Ask Wine Wizard

Deprived Vines


Eduard Lapidus — Brooklyn, New York asks,

I have a lot of grapes growing in my backyard and I have been making wine for the past three years. I noticed that my grapes started to become dark purple and eventually dry up and fall off. Last year the same thing happened. I don’t know what the reason is. Do you think it could be a problem with the soil or irrigating? The whole June it was raining at least once or twice a week. I’m using composted manure from Home Depot to fertilize it. Can you please help me before all my grapes are lost?


It sounds to me like you possibly have a heat and/or overexposure problem there with your vines. I’ll share a little personal anecdote with you about a similar situation that I have some experience with in hopes that it relates to your own situation and helps you out.

I have a Malbec grapevine in a pot, which my husband and I recently transplanted when we moved from our old house in downtown Napa, California to a new property off on the west side of town. At the old place, the grapevine used to be in a big 1⁄2 barrel planter that didn’t have a bottom, so roots had the opportunity to reach down into the soil underneath.

When we moved, we dug it up and put it into a large 30-gallon (114 L) pot and put it in our new driveway, which faces due west. This is a very sunny spot but my Malbec vine, which is about three years old, is facing some challenges. Like your vines, the fruit shriveled earlier than expected after ripening on the usual trajectory earlier in the season. See if you recognize any of the same things in your vineyard as happened to my vine:

• Shallow root system: Because of the limited root space in the pot, as opposed to the old bottomless wine barrel, the roots just weren’t able to get enough water or nutrients to support a healthy canopy and the few grape clusters that developed. Solution: Plant in the soil, not in a pot and make sure you don’t have a “hardpan” situation where a hard layer of clay or rock keeps roots from going deep.

• Not enough water-holding capacity in soil: I made the mistake of transferring old, tired garden soil from the old house into the pot as we were in a rush to move. This most likely caused a nutrient deficiency, was not “living soil,” and provided soil with limited water-holding capacity. If you have poor soil you may really have to work in lots of compost over time. Solution: I should’ve added more organic matter to my potting soil to help retain water and provide additional nutrients.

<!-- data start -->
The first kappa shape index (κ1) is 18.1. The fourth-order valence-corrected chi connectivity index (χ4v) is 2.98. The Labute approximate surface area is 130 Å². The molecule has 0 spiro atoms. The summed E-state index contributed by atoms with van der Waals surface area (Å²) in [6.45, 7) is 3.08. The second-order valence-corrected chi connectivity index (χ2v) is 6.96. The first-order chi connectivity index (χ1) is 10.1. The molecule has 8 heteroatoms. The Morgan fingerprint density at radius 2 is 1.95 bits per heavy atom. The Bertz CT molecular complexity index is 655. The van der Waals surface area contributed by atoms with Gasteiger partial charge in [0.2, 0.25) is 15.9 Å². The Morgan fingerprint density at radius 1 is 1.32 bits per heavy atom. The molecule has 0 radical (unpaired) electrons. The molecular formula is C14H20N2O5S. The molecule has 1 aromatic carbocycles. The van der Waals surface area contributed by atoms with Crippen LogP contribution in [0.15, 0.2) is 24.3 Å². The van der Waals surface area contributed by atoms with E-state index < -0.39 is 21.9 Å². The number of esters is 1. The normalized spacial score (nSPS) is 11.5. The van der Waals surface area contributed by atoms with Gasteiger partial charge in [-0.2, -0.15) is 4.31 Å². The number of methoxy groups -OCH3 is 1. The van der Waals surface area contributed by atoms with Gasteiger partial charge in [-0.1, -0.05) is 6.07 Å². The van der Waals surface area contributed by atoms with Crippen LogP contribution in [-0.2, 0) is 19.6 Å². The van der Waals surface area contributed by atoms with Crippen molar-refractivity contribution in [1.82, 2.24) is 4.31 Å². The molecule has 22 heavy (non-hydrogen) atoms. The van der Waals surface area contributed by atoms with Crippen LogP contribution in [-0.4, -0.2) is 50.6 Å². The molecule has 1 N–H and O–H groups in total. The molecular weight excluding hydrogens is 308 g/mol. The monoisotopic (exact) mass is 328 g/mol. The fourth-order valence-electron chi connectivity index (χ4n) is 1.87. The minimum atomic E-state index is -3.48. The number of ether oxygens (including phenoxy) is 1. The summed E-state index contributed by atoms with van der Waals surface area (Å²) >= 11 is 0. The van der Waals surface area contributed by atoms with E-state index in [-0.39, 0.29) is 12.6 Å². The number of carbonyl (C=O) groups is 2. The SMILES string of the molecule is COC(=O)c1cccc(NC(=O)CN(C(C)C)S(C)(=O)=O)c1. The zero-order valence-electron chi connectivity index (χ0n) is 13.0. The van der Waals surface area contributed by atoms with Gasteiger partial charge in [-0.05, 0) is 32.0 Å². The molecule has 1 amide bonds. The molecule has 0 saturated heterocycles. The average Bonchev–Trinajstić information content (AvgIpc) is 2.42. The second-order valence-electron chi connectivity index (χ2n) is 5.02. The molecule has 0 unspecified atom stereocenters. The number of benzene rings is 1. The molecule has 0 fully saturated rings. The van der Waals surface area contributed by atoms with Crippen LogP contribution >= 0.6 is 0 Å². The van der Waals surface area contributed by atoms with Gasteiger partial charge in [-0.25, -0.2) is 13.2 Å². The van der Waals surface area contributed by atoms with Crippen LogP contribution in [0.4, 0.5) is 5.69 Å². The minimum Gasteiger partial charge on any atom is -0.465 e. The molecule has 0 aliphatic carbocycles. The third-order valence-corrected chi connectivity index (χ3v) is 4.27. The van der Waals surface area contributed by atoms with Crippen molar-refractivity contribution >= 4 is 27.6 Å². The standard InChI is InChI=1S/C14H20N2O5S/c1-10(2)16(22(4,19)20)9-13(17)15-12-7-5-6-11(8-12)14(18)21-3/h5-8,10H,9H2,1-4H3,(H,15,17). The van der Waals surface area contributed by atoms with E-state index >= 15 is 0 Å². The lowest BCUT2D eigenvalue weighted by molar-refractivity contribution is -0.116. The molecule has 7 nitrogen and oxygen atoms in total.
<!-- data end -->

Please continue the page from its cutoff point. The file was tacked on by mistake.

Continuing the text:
• Insufficient canopy to shade grape clusters and develop healthy fruit: Because of the shallow root system and poor soil, not enough good nutrients were taken up by the vine as it came out of dormancy and budded out leaves. Over time, fewer than normal leaves developed and those that did were smaller than normal. This meant that those few clusters that did develop were at increased risk of sunburn and raisining after they turned purple and the heat really turned up. Solution: Do all you can to take care of and enrich your soil but also leave enough canes and leaves on during the growing season for your winemaking goals and your growing conditions. The last thing you want to do is leaf thin before a massive heat spike.

• Insufficient irrigation: When our driveway gets to be over 100 °F (38 °C) on a regular basis during the summer, it’s just not a healthy situation for a grapevine with limited soil, shallow root system and insufficient canopy. I made it really hard on myself, and on this poor grapevine, to get it enough water every other day to keep it going. Solution: Stressed vines with all of the above issues will just need more water to survive and be healthy. By solving the first three issues I could lessen the amount of water I had to put on the vine. Wherever your vine is planted, it’s important to dribble enough water to keep leaves from wilting. If you see wilting leaves, it’s gotten too dry. You want to water deeply and thoroughly, completely filling the root zone each time you water. For this reason I like “drip irrigation” where you provide a small volume of water over a relatively long period of time. This lets the water penetrate deeply with little runoff. Drip irrigation in relatively deep soils, on mature vines, can be done about once a week but will need to be increased during periods of hot weather.

• Too much hangtime: And last but not least, is it possible that you are just leaving the grapes too long on the vines? Depending on the varietal and the type of wine desired, one can usually plan on harvesting grapes about 35-55 days after veraison (when the grapes turn from green to purple). Solution: Taste your grapes and harvest when Brixes are between 23-25 depending on the type of wine you want to make (rough guidelines). Look at the calendar and the weather and call the pick balancing timing, the forecast, and all the signs of ripeness including color, acid balance, astringency, and flavor.

Growing grapes for wine is not an easy task and I congratulate you on even trying (me, I have one lousy vine in a pot). Take good care of your soil. Make sure you are growing enough canopy to shade the grapes during the hottest part of the day and are dribbling in water regularly over the growing season and especially during those late summer-early fall heat spikes that can happen in many parts of the country.

Response by Alison Crowe.